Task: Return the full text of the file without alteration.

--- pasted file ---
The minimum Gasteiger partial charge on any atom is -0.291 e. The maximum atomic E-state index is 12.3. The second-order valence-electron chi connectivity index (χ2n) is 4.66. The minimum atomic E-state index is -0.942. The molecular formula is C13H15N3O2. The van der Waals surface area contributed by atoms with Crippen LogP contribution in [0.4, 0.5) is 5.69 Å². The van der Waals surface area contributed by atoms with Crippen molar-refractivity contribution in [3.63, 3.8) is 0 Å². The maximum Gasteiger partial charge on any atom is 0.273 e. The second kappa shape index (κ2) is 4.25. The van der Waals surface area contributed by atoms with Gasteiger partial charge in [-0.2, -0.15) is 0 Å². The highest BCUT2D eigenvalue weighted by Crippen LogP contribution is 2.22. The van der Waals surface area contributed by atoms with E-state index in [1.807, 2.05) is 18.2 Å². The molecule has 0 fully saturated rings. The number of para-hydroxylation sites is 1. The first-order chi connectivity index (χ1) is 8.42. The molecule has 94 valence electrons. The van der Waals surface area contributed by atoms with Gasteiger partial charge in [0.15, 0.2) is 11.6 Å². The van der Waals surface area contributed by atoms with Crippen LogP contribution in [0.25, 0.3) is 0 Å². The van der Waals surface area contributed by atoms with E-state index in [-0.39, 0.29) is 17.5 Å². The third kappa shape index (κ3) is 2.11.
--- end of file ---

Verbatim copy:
The minimum Gasteiger partial charge on any atom is -0.291 e. The maximum atomic E-state index is 12.3. The second-order valence-electron chi connectivity index (χ2n) is 4.66. The minimum atomic E-state index is -0.942. The molecular formula is C13H15N3O2. The van der Waals surface area contributed by atoms with Crippen LogP contribution in [0.4, 0.5) is 5.69 Å². The van der Waals surface area contributed by atoms with Crippen molar-refractivity contribution in [3.63, 3.8) is 0 Å². The maximum Gasteiger partial charge on any atom is 0.273 e. The second kappa shape index (κ2) is 4.25. The van der Waals surface area contributed by atoms with Gasteiger partial charge in [-0.2, -0.15) is 0 Å². The highest BCUT2D eigenvalue weighted by Crippen LogP contribution is 2.22. The van der Waals surface area contributed by atoms with E-state index in [1.807, 2.05) is 18.2 Å². The molecule has 0 fully saturated rings. The number of para-hydroxylation sites is 1. The first-order chi connectivity index (χ1) is 8.42. The molecule has 94 valence electrons. The van der Waals surface area contributed by atoms with Gasteiger partial charge in [0.15, 0.2) is 11.6 Å². The van der Waals surface area contributed by atoms with Crippen LogP contribution in [0.25, 0.3) is 0 Å². The van der Waals surface area contributed by atoms with E-state index in [-0.39, 0.29) is 17.5 Å². The third kappa shape index (κ3) is 2.11.